Does the dollar rule the world?


The pound may have survived many ups and downs, including almost being subsumed into the euro, but the days when it was the world’s most important currency probably ended around the time of the first world war. For the last century, the world’s markets have been dominated by the US dollar.
The greenback has become a global currency.

What is a global currency?

The countries of the world have around 185 currencies between them, and most are just waste paper outside their borders. A global currency is one of the few that is accepted for international trade. They include the euro, and the yen, but the U.S. dollar is the most popular. Around $580 billion in U.S. bills are used outside the country. In the former Soviet Union countries and in Latin America they may even be used as freely as the local currently, or in some cases preferred to it.

The universal acceptability of the dollar makes it the global currency.

The next closest reserve currency is the euro. The chance of the euro becoming a world currency has increased slightly as the eurozone crisis starts to get forgotten, but it remains a very poor second. The reason for the primacy of the U.S. Dollar is simply the strength of the U.S. economy. This means that the dollar is unlikely to fail, which the euro came close to doing.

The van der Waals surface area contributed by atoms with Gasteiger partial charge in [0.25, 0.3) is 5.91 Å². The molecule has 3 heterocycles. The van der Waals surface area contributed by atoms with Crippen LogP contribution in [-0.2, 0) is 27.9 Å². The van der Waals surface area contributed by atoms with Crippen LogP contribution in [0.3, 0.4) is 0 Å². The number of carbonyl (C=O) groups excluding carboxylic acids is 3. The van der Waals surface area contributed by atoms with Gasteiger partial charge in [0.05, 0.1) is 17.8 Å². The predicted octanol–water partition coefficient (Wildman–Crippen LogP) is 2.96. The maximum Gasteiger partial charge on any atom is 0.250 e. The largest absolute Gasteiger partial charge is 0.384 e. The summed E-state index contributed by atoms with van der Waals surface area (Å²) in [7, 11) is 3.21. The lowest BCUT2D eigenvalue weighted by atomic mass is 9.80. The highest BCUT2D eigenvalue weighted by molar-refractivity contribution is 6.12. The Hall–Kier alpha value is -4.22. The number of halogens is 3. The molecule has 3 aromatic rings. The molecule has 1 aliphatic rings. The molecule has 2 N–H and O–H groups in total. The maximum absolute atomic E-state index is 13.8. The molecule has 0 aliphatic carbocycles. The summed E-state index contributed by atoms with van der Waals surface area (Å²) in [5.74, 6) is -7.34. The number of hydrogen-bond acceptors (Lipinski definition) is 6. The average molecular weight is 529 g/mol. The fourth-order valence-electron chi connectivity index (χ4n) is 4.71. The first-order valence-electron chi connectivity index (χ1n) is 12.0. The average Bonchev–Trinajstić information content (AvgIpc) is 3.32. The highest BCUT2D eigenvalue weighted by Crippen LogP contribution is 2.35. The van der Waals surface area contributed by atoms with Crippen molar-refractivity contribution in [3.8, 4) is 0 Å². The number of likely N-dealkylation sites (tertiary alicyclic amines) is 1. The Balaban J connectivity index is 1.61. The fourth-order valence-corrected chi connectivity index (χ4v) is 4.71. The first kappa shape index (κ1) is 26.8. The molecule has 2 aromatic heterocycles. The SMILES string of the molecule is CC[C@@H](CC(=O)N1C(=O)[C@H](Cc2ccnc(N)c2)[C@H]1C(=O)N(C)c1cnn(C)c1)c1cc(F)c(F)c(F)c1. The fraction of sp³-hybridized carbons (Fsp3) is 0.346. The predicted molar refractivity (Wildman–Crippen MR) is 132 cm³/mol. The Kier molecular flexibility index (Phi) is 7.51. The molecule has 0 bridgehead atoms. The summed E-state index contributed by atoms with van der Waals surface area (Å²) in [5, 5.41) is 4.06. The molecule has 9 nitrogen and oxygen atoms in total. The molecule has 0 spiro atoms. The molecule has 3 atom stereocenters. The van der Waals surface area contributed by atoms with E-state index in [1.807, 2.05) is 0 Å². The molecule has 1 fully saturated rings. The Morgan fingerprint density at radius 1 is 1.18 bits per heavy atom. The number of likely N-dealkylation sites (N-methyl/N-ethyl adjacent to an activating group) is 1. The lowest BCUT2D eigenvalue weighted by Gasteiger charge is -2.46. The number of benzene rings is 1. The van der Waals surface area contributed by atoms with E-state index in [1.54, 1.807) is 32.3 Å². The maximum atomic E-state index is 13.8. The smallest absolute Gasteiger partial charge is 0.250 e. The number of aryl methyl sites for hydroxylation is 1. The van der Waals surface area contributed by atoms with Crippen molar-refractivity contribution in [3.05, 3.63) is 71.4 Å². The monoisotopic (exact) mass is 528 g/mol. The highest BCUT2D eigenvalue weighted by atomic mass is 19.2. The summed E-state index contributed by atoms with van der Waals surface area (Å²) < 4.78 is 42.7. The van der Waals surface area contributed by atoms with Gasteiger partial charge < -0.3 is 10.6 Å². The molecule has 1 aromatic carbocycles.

The 1944 Bretton Woods agreement  made this position official. Before then, most countries were on the gold standard, which meant that their governments promised to redeem their currencies for their value in gold. The world’s developed countries met at Bretton Woods, New Hampshire, to peg the exchange rate for all currencies to the U.S. dollar.

It’s not just dollar bills

Because the dollar provides a safe and stable means of exchange, many countries peg their currencies to the dollar, and most forex trading involves the U.S. dollar. As a result, foreign banks require a lot of dollars to conduct business, and a high proportion of the world’s debt is issued in dollars. This meant that during the financial crisis the U.S. Federal Reserve printed dollars to keep the global economy afloat.

The financial crisis made the dollar even more widely used. In 2017, the banks of Japan, Germany, France and the United Kingdom held more liabilities denominated in dollars than in their own currencies.

What happens now?

It is a well known truth that when America sneezes, the rest of the world will catch a cold. So if US dollars become more expensive, they are harder to afford if you are using another currency. Everything to do with trade becomes more difficult and expensive as a result.

This is not a problem for America, but it is for the rest the world. So now that interest rates are going up in the US, but staying pretty flat in most of the rest of the world, US assets are more attractive to investors.

As money flows towards the US and away from other places, the price of the dollar and US assets has gone up – and the price of other assets has gone down.

Turkey, Argentina and emerging markets have all suffered as a result, and investors have been acting more defensively.

Fortunately, the US Federal Reserve has no intention of triggering a new global financial crisis, and will hopefully put the brakes on the dollar’s ascent before it, and with it global trade, is out of everyone’s reach.

The value of investments can fall as well as rise and you may get back less than you invested.

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Sources:

ex.com – ISO 4217 Currency Codes

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